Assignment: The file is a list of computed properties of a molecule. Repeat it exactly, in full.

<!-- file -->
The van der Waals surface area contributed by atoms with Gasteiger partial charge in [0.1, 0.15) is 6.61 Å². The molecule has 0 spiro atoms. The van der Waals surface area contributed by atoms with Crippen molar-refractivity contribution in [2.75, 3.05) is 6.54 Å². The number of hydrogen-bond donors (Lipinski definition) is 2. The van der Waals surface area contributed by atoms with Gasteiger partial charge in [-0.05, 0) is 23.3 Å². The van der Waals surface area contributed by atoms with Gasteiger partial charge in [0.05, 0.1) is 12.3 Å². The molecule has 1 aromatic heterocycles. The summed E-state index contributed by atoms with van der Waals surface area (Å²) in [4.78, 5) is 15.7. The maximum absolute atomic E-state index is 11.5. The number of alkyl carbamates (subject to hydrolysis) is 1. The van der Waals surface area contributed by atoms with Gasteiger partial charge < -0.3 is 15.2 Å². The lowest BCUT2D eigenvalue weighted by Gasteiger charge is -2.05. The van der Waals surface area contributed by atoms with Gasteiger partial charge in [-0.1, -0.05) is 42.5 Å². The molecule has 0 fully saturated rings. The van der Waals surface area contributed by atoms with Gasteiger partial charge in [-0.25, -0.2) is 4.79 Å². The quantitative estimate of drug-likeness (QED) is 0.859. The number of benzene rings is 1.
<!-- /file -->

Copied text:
The van der Waals surface area contributed by atoms with Gasteiger partial charge in [0.1, 0.15) is 6.61 Å². The molecule has 0 spiro atoms. The van der Waals surface area contributed by atoms with Crippen molar-refractivity contribution in [2.75, 3.05) is 6.54 Å². The number of hydrogen-bond donors (Lipinski definition) is 2. The van der Waals surface area contributed by atoms with Gasteiger partial charge in [-0.05, 0) is 23.3 Å². The van der Waals surface area contributed by atoms with Gasteiger partial charge in [0.05, 0.1) is 12.3 Å². The molecule has 1 aromatic heterocycles. The summed E-state index contributed by atoms with van der Waals surface area (Å²) in [4.78, 5) is 15.7. The maximum absolute atomic E-state index is 11.5. The number of alkyl carbamates (subject to hydrolysis) is 1. The van der Waals surface area contributed by atoms with Gasteiger partial charge < -0.3 is 15.2 Å². The lowest BCUT2D eigenvalue weighted by Gasteiger charge is -2.05. The van der Waals surface area contributed by atoms with Gasteiger partial charge in [-0.1, -0.05) is 42.5 Å². The molecule has 0 fully saturated rings. The van der Waals surface area contributed by atoms with Gasteiger partial charge in [-0.25, -0.2) is 4.79 Å². The quantitative estimate of drug-likeness (QED) is 0.859. The number of benzene rings is 1.